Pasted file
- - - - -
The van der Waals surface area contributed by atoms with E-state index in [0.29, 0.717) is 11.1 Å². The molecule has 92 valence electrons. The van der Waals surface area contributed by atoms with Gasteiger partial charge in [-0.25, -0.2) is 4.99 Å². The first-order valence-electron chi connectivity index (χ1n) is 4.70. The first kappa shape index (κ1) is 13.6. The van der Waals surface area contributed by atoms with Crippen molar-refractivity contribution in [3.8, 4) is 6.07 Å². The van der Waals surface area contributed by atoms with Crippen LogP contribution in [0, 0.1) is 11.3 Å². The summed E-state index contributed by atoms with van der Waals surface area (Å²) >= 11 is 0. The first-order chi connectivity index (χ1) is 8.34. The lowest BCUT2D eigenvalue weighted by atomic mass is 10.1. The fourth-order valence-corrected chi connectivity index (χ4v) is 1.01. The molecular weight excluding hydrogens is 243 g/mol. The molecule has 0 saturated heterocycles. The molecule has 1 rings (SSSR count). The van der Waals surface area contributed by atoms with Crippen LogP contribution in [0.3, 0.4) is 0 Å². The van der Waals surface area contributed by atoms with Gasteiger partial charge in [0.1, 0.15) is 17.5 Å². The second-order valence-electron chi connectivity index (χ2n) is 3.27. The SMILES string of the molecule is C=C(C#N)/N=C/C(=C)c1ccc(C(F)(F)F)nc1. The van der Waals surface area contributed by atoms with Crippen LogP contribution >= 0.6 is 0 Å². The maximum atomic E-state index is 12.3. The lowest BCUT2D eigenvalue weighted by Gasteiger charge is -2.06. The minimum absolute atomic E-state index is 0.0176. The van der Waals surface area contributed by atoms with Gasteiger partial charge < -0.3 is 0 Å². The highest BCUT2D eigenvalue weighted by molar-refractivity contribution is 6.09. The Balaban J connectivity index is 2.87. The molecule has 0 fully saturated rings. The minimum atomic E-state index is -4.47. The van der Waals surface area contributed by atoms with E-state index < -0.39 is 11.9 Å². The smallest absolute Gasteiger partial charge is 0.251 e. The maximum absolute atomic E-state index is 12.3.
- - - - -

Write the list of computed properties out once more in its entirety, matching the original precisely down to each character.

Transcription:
The van der Waals surface area contributed by atoms with E-state index in [0.29, 0.717) is 11.1 Å². The molecule has 92 valence electrons. The van der Waals surface area contributed by atoms with Gasteiger partial charge in [-0.25, -0.2) is 4.99 Å². The first-order valence-electron chi connectivity index (χ1n) is 4.70. The first kappa shape index (κ1) is 13.6. The van der Waals surface area contributed by atoms with Crippen molar-refractivity contribution in [3.8, 4) is 6.07 Å². The van der Waals surface area contributed by atoms with Crippen LogP contribution in [0, 0.1) is 11.3 Å². The summed E-state index contributed by atoms with van der Waals surface area (Å²) >= 11 is 0. The first-order chi connectivity index (χ1) is 8.34. The lowest BCUT2D eigenvalue weighted by atomic mass is 10.1. The fourth-order valence-corrected chi connectivity index (χ4v) is 1.01. The molecular weight excluding hydrogens is 243 g/mol. The molecule has 0 saturated heterocycles. The molecule has 1 rings (SSSR count). The van der Waals surface area contributed by atoms with Crippen LogP contribution in [0.3, 0.4) is 0 Å². The van der Waals surface area contributed by atoms with Gasteiger partial charge in [0.1, 0.15) is 17.5 Å². The second-order valence-electron chi connectivity index (χ2n) is 3.27. The SMILES string of the molecule is C=C(C#N)/N=C/C(=C)c1ccc(C(F)(F)F)nc1. The van der Waals surface area contributed by atoms with Crippen LogP contribution >= 0.6 is 0 Å². The maximum atomic E-state index is 12.3. The lowest BCUT2D eigenvalue weighted by Gasteiger charge is -2.06. The minimum absolute atomic E-state index is 0.0176. The van der Waals surface area contributed by atoms with Gasteiger partial charge < -0.3 is 0 Å². The highest BCUT2D eigenvalue weighted by molar-refractivity contribution is 6.09. The Balaban J connectivity index is 2.87. The molecule has 0 fully saturated rings. The minimum atomic E-state index is -4.47. The van der Waals surface area contributed by atoms with E-state index < -0.39 is 11.9 Å². The smallest absolute Gasteiger partial charge is 0.251 e. The maximum absolute atomic E-state index is 12.3.